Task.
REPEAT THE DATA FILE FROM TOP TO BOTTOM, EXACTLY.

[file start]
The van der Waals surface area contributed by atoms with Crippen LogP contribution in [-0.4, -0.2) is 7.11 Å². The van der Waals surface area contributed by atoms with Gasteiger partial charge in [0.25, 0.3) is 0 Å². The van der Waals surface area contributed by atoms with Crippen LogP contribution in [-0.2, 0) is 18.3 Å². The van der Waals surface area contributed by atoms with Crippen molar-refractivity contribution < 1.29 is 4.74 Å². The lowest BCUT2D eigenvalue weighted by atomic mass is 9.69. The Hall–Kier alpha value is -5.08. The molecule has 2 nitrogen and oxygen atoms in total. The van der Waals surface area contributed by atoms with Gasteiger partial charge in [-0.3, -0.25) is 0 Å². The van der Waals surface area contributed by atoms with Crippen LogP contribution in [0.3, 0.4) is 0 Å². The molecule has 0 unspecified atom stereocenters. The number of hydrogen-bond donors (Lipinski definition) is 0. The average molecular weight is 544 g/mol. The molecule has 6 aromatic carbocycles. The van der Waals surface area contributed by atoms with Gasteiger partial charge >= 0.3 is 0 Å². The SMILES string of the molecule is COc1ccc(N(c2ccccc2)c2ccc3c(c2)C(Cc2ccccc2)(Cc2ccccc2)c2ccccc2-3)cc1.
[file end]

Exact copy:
The van der Waals surface area contributed by atoms with Crippen LogP contribution in [-0.4, -0.2) is 7.11 Å². The van der Waals surface area contributed by atoms with Gasteiger partial charge in [0.25, 0.3) is 0 Å². The van der Waals surface area contributed by atoms with Crippen LogP contribution in [-0.2, 0) is 18.3 Å². The van der Waals surface area contributed by atoms with Crippen molar-refractivity contribution < 1.29 is 4.74 Å². The lowest BCUT2D eigenvalue weighted by atomic mass is 9.69. The Hall–Kier alpha value is -5.08. The molecule has 2 nitrogen and oxygen atoms in total. The van der Waals surface area contributed by atoms with Gasteiger partial charge in [-0.3, -0.25) is 0 Å². The van der Waals surface area contributed by atoms with Crippen LogP contribution in [0.3, 0.4) is 0 Å². The molecule has 0 unspecified atom stereocenters. The number of hydrogen-bond donors (Lipinski definition) is 0. The average molecular weight is 544 g/mol. The molecule has 6 aromatic carbocycles. The van der Waals surface area contributed by atoms with Gasteiger partial charge >= 0.3 is 0 Å². The SMILES string of the molecule is COc1ccc(N(c2ccccc2)c2ccc3c(c2)C(Cc2ccccc2)(Cc2ccccc2)c2ccccc2-3)cc1.